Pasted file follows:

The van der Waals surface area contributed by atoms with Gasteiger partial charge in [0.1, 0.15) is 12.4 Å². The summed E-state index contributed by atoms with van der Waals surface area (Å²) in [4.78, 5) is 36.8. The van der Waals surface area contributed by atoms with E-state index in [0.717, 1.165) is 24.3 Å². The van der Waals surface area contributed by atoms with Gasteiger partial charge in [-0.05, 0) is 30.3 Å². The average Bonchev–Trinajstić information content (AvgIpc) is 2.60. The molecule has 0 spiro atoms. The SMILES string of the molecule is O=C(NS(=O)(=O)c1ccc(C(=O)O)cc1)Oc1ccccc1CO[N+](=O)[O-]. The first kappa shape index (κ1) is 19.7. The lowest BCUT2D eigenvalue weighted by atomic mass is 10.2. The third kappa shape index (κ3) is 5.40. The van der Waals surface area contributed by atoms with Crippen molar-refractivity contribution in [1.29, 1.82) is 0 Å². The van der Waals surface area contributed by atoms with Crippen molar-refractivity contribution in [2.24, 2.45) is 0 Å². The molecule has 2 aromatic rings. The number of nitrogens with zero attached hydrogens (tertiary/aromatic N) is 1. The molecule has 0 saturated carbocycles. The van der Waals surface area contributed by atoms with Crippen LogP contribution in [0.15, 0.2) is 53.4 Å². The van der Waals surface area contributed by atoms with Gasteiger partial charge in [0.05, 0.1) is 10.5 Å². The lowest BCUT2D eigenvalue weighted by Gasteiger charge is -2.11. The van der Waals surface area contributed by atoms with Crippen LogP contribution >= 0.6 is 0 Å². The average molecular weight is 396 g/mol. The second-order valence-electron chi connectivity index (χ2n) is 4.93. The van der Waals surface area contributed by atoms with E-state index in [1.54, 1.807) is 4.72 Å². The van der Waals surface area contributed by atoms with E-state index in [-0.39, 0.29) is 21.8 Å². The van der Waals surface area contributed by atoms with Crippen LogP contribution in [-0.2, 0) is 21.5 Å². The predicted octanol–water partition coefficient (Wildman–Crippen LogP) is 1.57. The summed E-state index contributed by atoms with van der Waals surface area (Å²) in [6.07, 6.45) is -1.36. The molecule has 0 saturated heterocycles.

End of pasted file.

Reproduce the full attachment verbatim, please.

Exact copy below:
The van der Waals surface area contributed by atoms with Gasteiger partial charge in [0.1, 0.15) is 12.4 Å². The summed E-state index contributed by atoms with van der Waals surface area (Å²) in [4.78, 5) is 36.8. The van der Waals surface area contributed by atoms with E-state index in [0.717, 1.165) is 24.3 Å². The van der Waals surface area contributed by atoms with Gasteiger partial charge in [-0.05, 0) is 30.3 Å². The average Bonchev–Trinajstić information content (AvgIpc) is 2.60. The molecule has 0 spiro atoms. The SMILES string of the molecule is O=C(NS(=O)(=O)c1ccc(C(=O)O)cc1)Oc1ccccc1CO[N+](=O)[O-]. The first kappa shape index (κ1) is 19.7. The lowest BCUT2D eigenvalue weighted by atomic mass is 10.2. The third kappa shape index (κ3) is 5.40. The van der Waals surface area contributed by atoms with Crippen molar-refractivity contribution in [1.29, 1.82) is 0 Å². The van der Waals surface area contributed by atoms with Crippen molar-refractivity contribution in [2.24, 2.45) is 0 Å². The molecule has 2 aromatic rings. The number of nitrogens with zero attached hydrogens (tertiary/aromatic N) is 1. The molecule has 0 saturated carbocycles. The van der Waals surface area contributed by atoms with Crippen LogP contribution in [0.15, 0.2) is 53.4 Å². The van der Waals surface area contributed by atoms with Gasteiger partial charge in [0.05, 0.1) is 10.5 Å². The lowest BCUT2D eigenvalue weighted by Gasteiger charge is -2.11. The van der Waals surface area contributed by atoms with Crippen LogP contribution >= 0.6 is 0 Å². The average molecular weight is 396 g/mol. The second-order valence-electron chi connectivity index (χ2n) is 4.93. The van der Waals surface area contributed by atoms with E-state index in [1.54, 1.807) is 4.72 Å². The van der Waals surface area contributed by atoms with E-state index in [-0.39, 0.29) is 21.8 Å². The van der Waals surface area contributed by atoms with Crippen LogP contribution in [-0.2, 0) is 21.5 Å². The predicted octanol–water partition coefficient (Wildman–Crippen LogP) is 1.57. The summed E-state index contributed by atoms with van der Waals surface area (Å²) in [6.07, 6.45) is -1.36. The molecule has 0 saturated heterocycles.